Ever wonder why the polar bear was “petting” the dog in the video posted online a few weeks back? Dr. Thea Bechshoft will tell you.
A few weeks ago, I found a video of a polar bear petting a dog. No, this is not a joke. I am not making this up. I didn’t dream about it. I saw a video, that went viral posted on this website where the polar bear was actually petting the dog. People were awestruck. Everybody said, “awwwww, look at that polar bear petting the dog, isn’t that cute!” I said the same thing. Until I figured out what it really was, and I said, “OH! Look at the polar bear, its petting the dog.” Polar beard are apex predators in the Arctic. They don’t really have any competition there, except for humans. And, of course, the environment. They are in trouble. There are 19 sub-populations around the world, and some are doing better than others. But according to Thea Bechshoft all of populations will be wiped out if we continue to contribute the amount of greenhouse gasses that we currently do. The polar bears are an indicator species. They indicate to us, how we’re doing from an environmental standpoint. Right now, we’re not doing very well at all. When I saw the video I said: I have to get a polar bear scientist on to see what this polar bear was actually up to. Was he playing with his food? Or was he actually petting a dog because he’s gentle? Or was he just bored and wanted to play with something? He is almost 9 feet tall, he probably weighs about 1,000 pounds. He can pretty much do whatever he wants without anyone harming him. But we assume he’s being gentle and he’s playing. I was able to find Thea Bechshoft on Twitter and found out that she was a polar bear scientist. As you can imagine, I was pretty excited to invite her on the podcast. And I was even more excited when she agreed to come on to talk about polar bears as well as the specific polar bear behavior of “petting the dog.” What I found out during my interview with Thea was nothing that I expected. I learned more about polar bears during this interview than I have known my entire life. I can’t wait for you to hear this interview. If you’re reading this blog post, and you don’t usually listen to podcasts, make this the one you listen to. Press play on the player above or you can go to our iTunes or iHeartRadio feed.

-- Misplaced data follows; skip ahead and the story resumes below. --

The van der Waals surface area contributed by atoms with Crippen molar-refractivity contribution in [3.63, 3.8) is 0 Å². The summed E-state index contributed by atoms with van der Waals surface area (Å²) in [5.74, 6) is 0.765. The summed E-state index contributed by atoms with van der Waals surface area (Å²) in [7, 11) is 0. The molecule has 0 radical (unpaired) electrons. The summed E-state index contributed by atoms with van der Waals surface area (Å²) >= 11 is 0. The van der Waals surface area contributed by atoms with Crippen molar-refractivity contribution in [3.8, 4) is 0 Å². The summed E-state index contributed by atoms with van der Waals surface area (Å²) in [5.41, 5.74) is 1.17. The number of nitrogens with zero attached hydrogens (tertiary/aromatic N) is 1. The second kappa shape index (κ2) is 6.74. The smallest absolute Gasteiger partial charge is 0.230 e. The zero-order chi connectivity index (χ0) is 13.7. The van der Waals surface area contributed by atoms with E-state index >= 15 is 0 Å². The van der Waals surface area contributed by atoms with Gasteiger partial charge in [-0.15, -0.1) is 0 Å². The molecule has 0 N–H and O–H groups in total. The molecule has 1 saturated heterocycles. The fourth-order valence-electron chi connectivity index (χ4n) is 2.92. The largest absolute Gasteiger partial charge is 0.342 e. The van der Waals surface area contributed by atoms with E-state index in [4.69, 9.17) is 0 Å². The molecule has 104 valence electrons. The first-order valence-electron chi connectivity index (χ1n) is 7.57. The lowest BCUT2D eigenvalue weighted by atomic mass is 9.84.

The interview is riveting. Thea is so knowledgable about polar bears, their natural biology, why we should be concerned about their health, the ecotoxicology of polar bears which I did not know anything about, and, of course, climate change. We talk about climate change pretty regularly on this podcast as well as on this podcast because it has such a drastic affect on polar bears. The interview speaks for itself, and I really think you should listen to the interview. But I wanted to tell you about some of the things I learned.
- There is a potential for polar bear cubs to have an asymmetric skull based on how stressed the mother was during gestation.
- Polar bear fur is actually transparent, not white. There is no melanin in it at all.
- The furthest a polar bear has been seen swimming is 700km (that is insane!)
I hope you enjoy this podcast, because it definitely goes down as one of my all time favorites. I can’t wait to have Thea back on the program. You’ll find her contact information linked below. Please tweet her and let her know how much you loved listening to her on the podcast!
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